The central purpose of the Economics major is to help students understand the structures that influence well'being and wealth. The Economics programmes at the College encourage students to think critically about the building blocks of the discipline of Economics, as well as enable them to use their knowledge to understand economic events and decisions in the real world. The study of Politics comprises political theory looking at normative questions, and political science looking at the organisation of government. International Relations examines governance, institution'building and decision'making through an analysis of historical phenomena, economic conditions, diplomatic relations, security and socio'cultural linkages amongst state and non'state sectors. As a minor subject Politics and International Relations encourages students to engage with the theory and practice of state'building, as well as state and non'state engagement.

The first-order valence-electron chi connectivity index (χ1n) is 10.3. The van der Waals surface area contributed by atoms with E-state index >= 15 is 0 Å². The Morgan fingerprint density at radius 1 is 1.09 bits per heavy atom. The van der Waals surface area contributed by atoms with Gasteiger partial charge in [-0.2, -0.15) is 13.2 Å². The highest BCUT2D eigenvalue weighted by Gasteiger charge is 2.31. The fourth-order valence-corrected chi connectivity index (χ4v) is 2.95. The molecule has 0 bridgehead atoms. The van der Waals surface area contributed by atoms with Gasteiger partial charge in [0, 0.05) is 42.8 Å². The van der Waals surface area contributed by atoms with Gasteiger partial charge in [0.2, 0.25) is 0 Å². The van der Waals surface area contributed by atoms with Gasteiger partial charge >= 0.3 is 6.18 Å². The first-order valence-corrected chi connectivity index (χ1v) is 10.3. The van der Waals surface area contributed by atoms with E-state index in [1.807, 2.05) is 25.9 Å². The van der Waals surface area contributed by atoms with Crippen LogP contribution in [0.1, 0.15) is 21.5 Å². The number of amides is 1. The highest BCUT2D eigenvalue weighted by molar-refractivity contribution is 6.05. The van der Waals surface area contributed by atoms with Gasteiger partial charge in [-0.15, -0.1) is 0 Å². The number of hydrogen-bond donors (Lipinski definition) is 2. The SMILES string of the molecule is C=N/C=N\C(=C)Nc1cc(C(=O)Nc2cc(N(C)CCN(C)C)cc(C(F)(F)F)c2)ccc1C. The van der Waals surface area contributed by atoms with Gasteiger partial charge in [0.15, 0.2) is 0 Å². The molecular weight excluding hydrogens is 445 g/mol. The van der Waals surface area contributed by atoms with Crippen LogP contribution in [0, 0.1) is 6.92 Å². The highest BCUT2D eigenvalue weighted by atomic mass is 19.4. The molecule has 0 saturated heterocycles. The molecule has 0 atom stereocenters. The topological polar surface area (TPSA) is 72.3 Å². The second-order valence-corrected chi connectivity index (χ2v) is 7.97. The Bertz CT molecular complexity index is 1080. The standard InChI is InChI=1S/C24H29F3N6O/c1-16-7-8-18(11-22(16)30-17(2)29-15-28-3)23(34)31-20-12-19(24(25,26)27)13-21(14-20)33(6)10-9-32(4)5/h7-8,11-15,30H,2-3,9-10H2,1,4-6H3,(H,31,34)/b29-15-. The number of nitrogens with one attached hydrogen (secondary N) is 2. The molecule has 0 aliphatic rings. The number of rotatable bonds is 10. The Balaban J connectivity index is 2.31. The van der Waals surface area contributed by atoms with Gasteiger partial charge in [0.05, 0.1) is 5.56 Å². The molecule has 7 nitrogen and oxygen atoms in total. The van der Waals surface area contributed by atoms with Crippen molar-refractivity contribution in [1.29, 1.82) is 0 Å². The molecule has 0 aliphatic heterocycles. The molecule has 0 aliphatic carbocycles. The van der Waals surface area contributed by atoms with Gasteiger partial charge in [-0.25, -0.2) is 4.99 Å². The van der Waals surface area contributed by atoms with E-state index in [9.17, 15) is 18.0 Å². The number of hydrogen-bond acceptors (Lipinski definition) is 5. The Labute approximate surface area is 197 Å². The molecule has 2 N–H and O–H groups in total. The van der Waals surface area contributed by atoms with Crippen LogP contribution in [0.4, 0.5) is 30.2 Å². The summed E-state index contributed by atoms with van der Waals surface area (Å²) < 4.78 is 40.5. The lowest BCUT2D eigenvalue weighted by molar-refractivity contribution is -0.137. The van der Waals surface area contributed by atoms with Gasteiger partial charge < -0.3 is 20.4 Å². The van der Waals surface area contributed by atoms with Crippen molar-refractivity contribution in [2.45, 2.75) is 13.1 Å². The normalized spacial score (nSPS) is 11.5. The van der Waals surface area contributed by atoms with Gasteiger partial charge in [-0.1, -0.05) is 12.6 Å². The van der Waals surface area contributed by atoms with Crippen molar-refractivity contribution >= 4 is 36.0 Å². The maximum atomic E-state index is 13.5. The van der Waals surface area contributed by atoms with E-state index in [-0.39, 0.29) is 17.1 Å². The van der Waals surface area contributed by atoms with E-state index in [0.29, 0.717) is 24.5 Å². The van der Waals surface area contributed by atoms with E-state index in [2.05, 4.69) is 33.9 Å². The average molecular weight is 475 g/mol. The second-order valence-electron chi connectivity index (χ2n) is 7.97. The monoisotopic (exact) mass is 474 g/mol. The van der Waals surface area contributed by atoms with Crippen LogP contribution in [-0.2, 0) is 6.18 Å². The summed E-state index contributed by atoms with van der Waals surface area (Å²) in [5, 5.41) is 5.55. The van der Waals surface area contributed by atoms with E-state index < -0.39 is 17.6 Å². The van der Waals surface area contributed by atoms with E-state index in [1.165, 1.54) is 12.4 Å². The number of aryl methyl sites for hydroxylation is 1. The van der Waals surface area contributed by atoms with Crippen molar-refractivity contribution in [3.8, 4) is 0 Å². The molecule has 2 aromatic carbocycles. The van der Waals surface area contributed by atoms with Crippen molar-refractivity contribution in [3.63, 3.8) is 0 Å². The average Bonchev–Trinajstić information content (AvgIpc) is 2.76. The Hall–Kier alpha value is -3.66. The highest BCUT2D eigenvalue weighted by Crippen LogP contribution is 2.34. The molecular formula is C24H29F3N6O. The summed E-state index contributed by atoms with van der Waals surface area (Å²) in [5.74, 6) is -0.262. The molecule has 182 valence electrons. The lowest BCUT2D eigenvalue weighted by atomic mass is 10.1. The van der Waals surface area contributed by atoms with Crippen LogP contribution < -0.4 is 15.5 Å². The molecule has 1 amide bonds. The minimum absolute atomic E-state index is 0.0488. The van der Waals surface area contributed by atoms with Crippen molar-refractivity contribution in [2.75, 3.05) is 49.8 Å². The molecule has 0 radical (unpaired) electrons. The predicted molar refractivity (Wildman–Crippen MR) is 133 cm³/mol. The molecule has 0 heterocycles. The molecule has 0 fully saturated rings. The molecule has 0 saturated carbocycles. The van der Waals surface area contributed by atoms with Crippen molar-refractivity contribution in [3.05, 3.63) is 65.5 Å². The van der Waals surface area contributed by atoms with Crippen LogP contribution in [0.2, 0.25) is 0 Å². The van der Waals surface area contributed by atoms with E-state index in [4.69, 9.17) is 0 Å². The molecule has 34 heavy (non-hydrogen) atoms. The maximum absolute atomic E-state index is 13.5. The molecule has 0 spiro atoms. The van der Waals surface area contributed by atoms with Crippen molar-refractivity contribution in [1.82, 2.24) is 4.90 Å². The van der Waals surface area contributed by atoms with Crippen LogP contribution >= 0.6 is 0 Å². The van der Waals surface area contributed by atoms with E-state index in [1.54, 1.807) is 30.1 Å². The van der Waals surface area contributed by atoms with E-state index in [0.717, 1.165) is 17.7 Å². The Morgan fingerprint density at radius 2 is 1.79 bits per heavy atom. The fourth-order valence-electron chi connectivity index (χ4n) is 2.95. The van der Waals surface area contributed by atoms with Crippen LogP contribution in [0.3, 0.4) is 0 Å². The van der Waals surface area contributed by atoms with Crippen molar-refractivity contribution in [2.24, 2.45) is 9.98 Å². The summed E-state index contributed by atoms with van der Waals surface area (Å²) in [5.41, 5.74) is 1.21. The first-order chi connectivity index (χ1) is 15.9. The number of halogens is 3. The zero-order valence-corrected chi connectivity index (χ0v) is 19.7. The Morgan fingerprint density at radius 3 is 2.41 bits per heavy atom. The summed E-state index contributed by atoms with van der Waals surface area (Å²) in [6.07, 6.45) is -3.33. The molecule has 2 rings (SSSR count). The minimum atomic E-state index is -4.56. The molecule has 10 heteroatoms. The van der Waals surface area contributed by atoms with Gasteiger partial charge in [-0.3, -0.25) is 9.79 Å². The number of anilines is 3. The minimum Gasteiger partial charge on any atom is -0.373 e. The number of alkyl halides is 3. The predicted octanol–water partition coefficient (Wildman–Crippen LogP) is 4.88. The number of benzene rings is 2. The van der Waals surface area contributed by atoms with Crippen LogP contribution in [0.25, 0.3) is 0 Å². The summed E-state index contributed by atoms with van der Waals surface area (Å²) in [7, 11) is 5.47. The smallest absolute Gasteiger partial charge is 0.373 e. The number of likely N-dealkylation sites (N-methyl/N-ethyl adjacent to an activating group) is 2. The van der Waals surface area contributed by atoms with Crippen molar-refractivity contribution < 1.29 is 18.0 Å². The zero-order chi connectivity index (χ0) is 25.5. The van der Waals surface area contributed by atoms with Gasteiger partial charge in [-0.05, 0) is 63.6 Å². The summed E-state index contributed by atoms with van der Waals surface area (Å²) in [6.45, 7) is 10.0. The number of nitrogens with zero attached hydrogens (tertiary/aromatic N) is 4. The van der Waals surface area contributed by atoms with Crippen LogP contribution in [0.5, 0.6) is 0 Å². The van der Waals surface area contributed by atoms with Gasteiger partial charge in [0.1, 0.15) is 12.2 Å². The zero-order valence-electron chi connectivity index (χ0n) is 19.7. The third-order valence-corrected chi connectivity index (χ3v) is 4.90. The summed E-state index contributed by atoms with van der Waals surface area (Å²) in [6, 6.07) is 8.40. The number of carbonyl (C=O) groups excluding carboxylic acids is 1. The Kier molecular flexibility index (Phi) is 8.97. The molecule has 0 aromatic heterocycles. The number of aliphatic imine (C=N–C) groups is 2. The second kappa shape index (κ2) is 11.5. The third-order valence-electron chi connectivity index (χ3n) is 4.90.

In your first year: Economics major: Introduction to Economics (30 credits) and Mathematics and Statistics (each 15 credits) and International Development (30 credits); Politics & International Relations minor: Modern Political Thought (30 credits);
In your second year: Economics major: Microeconomics I and Microeconomics II (each 15 credits) and Macroeconomics I and Macroeconomics II (each 15 credits) and Econometrics (30 credits); Politics & International Relations minor: Old Powers, New Powers: Imperialism, Colonialism & the Modern State (30 credits);
In your third year: Economics major: two from Finance I and Finance II (each 15 credits) or Political Economy (30 credits) or Economics Dissertation (30 credits), plus Applied Economics I and II (each 15 credits); Politics & International Relations minor: International Organisations: Global & Local (30 credits)
|Duration & Attendance||Qualification||Tuition fees||Fee type|
|Bachelor of Science (with Honours) - BSc (Hons)||£9,250||Home Fees|
|Bachelor of Science (with Honours) - BSc (Hons)||£14,000||Overseas Fees|